You are here

Saudi Arabia’s Shrinking Options in Yemen

Dr Prasanta Kumar Pradhan is Research Fellow at the Manohar Parrikar Institute for Defence Studies and Analyses, New Delhi. Click here for profile
  • Share
  • Tweet
  • Email
  • Whatsapp
  • Linkedin
  • Print
  • September 13, 2021

    Despite more than six years of Saudi-led military offensive against the Houthis, the situation in Yemen remains extremely complex and challenging for the Kingdom of Saudi Arabia. The Houthis have captured large parts of the Yemeni territory in the north-west of the country including the capital Sanaa. The Saudi-led military coalition’s twin objectives of pushing the Houthis back from Sanaa and reinstating the internationally recognised government of President Abd Rabbu Mansour Hadi remain unfulfilled.  

    The stalemate in Yemen continues as the Saudi-led coalition has imposed an air and sea blockade and has argued that access to the ports must be restricted in order to prevent the illegal flow of weapons to the Houthis. The Houthis, on the other hand, have demanded that the restrictions imposed on the ports must be removed before any ceasefire agreement can be agreed upon. This is a key factor blocking the political negotiations and ceasefire between the Houthis and the Yemeni government resulting in an impasse. Efforts to reach a ceasefire and a negotiated resolution to the conflict has not produced any concrete results as both sides have violated the ceasefire agreements in the past. Other sticky issues such as the exchange of prisoners and delivery of humanitarian aid remain unsettled in the absence of a consensus between the two parties.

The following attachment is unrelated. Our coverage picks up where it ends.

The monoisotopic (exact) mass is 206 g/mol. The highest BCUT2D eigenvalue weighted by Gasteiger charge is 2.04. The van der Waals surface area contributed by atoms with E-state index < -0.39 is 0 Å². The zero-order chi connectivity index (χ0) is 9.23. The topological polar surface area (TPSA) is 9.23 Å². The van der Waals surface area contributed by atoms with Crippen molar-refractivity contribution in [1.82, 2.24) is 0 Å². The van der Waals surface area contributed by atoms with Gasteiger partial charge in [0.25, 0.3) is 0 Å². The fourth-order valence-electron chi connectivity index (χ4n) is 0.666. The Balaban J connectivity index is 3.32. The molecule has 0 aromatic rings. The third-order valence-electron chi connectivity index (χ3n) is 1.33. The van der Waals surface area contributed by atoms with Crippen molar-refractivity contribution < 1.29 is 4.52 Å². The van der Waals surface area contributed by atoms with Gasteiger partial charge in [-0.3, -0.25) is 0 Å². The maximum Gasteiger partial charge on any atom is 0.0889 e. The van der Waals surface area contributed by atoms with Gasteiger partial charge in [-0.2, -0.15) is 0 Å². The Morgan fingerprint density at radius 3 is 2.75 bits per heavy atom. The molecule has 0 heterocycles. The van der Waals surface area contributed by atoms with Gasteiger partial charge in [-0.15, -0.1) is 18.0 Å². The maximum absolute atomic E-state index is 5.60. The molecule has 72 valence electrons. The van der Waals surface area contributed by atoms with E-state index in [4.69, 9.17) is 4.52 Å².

For Saudi Arabia, its national security is closely linked to stability and security in Yemen. The fall of capital Sanaa was a red-line for Saudi Arabia as it believed that the Houthis are backed by its arch-rival Iran. The Houthis have attacked Saudi Arabia using rockets, missiles and UAVs targeting a number of vital installations including airports, military bases and oil installations. Saudi authorities have intercepted and destroyed a large number of rockets, missiles and UAVs launched by the Houthis.1 As long as the Houthis are armed, capturing territories in Yemen and launching attacks on Saudi Arabia, they would continue to pose a direct security threat for the Kingdom. The current situation has left Saudi Arabia with limited options to manoeuvre in Yemen. It is caught between the resilience of the Houthis to sustain their fight, on the one hand, and the growing cost of war and the allegations of innocents being victims of their air strikes, on the other. Withdrawing from the military operation in Yemen is a hard choice for Saudi Arabia as it would leave President Hadi’s forces vulnerable to the Houthi attacks. In the event of withdrawal of the Saudi-led coalition forces, the Houthis could capture more territories in the country.

    Further, Saudi withdrawal would leave Iran to play a domineering role in Yemen which will have serious implications for the Kingdom from the security and strategic point of view. It will not only increase Iranian influence in Yemen but also in the adjacent maritime domains such as the Red Sea, Strait of Bab El Mandeb and the Gulf of Aden as well. Iranian dominance in these strategically important waterways would make Saudi Arabia extremely uncomfortable.